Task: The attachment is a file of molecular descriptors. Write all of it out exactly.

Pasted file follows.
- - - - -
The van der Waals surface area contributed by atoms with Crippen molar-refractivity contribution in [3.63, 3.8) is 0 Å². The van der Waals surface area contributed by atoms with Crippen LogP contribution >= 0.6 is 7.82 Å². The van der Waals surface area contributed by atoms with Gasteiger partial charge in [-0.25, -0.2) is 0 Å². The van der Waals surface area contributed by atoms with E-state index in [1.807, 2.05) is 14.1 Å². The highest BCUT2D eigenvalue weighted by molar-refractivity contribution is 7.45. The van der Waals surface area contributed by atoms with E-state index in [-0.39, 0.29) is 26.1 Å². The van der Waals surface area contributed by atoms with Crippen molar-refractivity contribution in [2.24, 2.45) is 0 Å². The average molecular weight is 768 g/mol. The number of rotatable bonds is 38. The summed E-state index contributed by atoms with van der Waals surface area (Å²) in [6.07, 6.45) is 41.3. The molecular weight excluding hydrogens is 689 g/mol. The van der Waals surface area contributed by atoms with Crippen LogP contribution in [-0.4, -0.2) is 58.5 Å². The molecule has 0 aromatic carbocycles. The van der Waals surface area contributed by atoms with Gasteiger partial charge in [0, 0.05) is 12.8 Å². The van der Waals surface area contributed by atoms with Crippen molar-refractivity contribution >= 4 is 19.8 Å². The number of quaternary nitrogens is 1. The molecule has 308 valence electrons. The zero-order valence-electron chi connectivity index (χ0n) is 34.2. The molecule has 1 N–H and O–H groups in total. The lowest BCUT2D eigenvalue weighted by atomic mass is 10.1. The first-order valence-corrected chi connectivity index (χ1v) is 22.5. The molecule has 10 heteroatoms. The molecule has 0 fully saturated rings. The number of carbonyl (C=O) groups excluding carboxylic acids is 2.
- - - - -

The van der Waals surface area contributed by atoms with Crippen molar-refractivity contribution in [3.63, 3.8) is 0 Å². The van der Waals surface area contributed by atoms with Crippen LogP contribution >= 0.6 is 7.82 Å². The van der Waals surface area contributed by atoms with Gasteiger partial charge in [-0.25, -0.2) is 0 Å². The van der Waals surface area contributed by atoms with E-state index in [1.807, 2.05) is 14.1 Å². The highest BCUT2D eigenvalue weighted by molar-refractivity contribution is 7.45. The van der Waals surface area contributed by atoms with E-state index in [-0.39, 0.29) is 26.1 Å². The van der Waals surface area contributed by atoms with Crippen molar-refractivity contribution in [2.24, 2.45) is 0 Å². The average molecular weight is 768 g/mol. The number of rotatable bonds is 38. The summed E-state index contributed by atoms with van der Waals surface area (Å²) in [6.07, 6.45) is 41.3. The molecular weight excluding hydrogens is 689 g/mol. The van der Waals surface area contributed by atoms with Crippen LogP contribution in [-0.4, -0.2) is 58.5 Å². The molecule has 0 aromatic carbocycles. The van der Waals surface area contributed by atoms with Gasteiger partial charge in [0, 0.05) is 12.8 Å². The van der Waals surface area contributed by atoms with Crippen molar-refractivity contribution >= 4 is 19.8 Å². The number of quaternary nitrogens is 1. The molecule has 308 valence electrons. The zero-order valence-electron chi connectivity index (χ0n) is 34.2. The molecule has 1 N–H and O–H groups in total. The lowest BCUT2D eigenvalue weighted by atomic mass is 10.1. The first-order valence-corrected chi connectivity index (χ1v) is 22.5. The molecule has 10 heteroatoms. The molecule has 0 fully saturated rings. The number of carbonyl (C=O) groups excluding carboxylic acids is 2.